Stocks were hit again overnight on Wall Street as some disappointing earnings added to the recent commodity price rout to weigh on the market. Earnings from UnitedHealth, IBM, Ebay and Morgan Stanley were on the disappointing side and these stocks all fell. However, by sector it was tech, consumer services and health that underperformed.
Energy stocks in contrast managed to push higher following some savage falls as the price of crude retraced some losses: crude itself was up 1.8 per cent for the session to $88.3. Commodities elsewhere seem to be in a holding pattern, with gold up $5 to $1387 and copper rising 0.4 per cent, although silver fell another 0.7 per cent.
Outside of that tough there wasn’t much. We saw some economic data in the US that was mixed – jobless claims are great, rising slightly to 352,000 in the week to April 13, so stuck at a low level. On the downside though the Philly Fed index slipped to 1.3 from 2. Now, that is a bit below average (just below 4) and not a great sign in itself. It is extremely volatile though and so I’m not too worried by any messages that come out of it.
Europe-wise, price moves were actually a little more modest – flat to negative mainly but moves were small. So the Dax was down 0.4 per cent, the CaC was flat and the FTSE was basically flat as well (-0.1 per cent). The main thing to watch here are Spanish and Italian yields and those little babies have fallen sharply over the last month, with the Italian 10-year down 58 bps form the peak to 4.2 per cent and the Spanish down about the same to 4.65 per cent.
Other than that though there was little in terms of the price action. For forex we saw the Australian dollar unchanged at 1.0298 and the euro also little changed at 1.3046 (1.30695 at the high), while the British pound was up about 30 pips to 1.5279.
It was a similar situation on the rates front – very little action, with the US 10-year yield pretty much unchanged at 1.69 per cent, the 5-year at 0.69 per cent and the 2-year at 0.22 per cent.
So to other news flow then, it looks as though the Federal Reserve and the Bank of England are out on a new PR mission: disinflation this time. Ahhh, that old chestnut! All becomes clear now. The IMF suggests that inflation won’t be a problem if expectations can be anchored. They effectively talk of a new ‘Great Moderation’. Then, in what had been admonition to central banks (and still is really), gold plummets.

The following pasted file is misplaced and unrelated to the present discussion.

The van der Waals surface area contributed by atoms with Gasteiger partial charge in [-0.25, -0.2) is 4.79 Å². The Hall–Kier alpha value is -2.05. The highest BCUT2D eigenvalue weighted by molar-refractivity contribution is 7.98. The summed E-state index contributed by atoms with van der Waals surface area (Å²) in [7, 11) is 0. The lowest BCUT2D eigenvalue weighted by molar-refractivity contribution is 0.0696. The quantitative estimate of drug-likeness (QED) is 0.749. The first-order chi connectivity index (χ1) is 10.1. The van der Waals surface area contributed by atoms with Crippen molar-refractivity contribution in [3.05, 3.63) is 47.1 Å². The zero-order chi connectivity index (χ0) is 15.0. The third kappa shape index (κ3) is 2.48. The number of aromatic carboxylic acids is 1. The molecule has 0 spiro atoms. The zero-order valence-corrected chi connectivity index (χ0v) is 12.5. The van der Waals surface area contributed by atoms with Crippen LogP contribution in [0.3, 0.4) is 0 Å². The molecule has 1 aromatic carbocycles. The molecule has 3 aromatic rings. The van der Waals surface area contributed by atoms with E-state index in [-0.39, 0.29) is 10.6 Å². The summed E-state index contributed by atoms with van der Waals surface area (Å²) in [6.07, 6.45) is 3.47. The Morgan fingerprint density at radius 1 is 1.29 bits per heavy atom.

Some key PR people: Paul Krugman and the like start asking, 'Wherefore the inflation?', and Martin Wolf suggests everyone who said there would be hyperinflation has been wrong. Not that anyone was actually talking about hyperinflation; rather, people said that there would be no deflation as Krugman and Wolf et al were worrying over. Nor disinflation – instead, inflation would rise, and that is exactly what happened. That’s it’s not hyperinflation doesn’t change the fact that the incessant talk of deflation and the like was always a laughable absurdity.
Then overnight we see central bankers from the Bank of England and the Federal Reserve warn about disinflation or state that they see inflation moderating – which is hilarious, especially in the case of the UK where inflation is firmly stuck above target.
Anyway, three Fed presidents were out and about last night suggesting that disinflation pressure in the US (of which there is none) means the Fed may have to print more – a similar line to the Bank of England (although Richmond Fed president Jeffrey Lacker said he didn’t see disinflation yet). The Bank of England's Martin Weale actually said that the better inflation outlook (?!) means more stimulus may indeed be forthcoming, despite the fact that the bank has been consistently wrong on its inflation forecasts.
This is the new PR spin, people. We’re back to the deflation-disinflation bogeyman, and it’s going to be used to justify more money printing. Anything will be used to justify it really, and there is no shortage of people willing to do the PR behind it. Deflation-disinflation has already been proven a joke. I can’t believe we are back here.
Moving on, what will the day have in store? Well, the SPI suggests our market will be off 0.2 per cent. As for data we can look forward to a Chinese business sentiment indicator, German producer prices and the eurozone current account. Not much in the way of US data for a change.
Hope you have an enjoyable weekend…
Adam Carr is a leading market economist.
Follow @AdamCarrEcon on Twitter.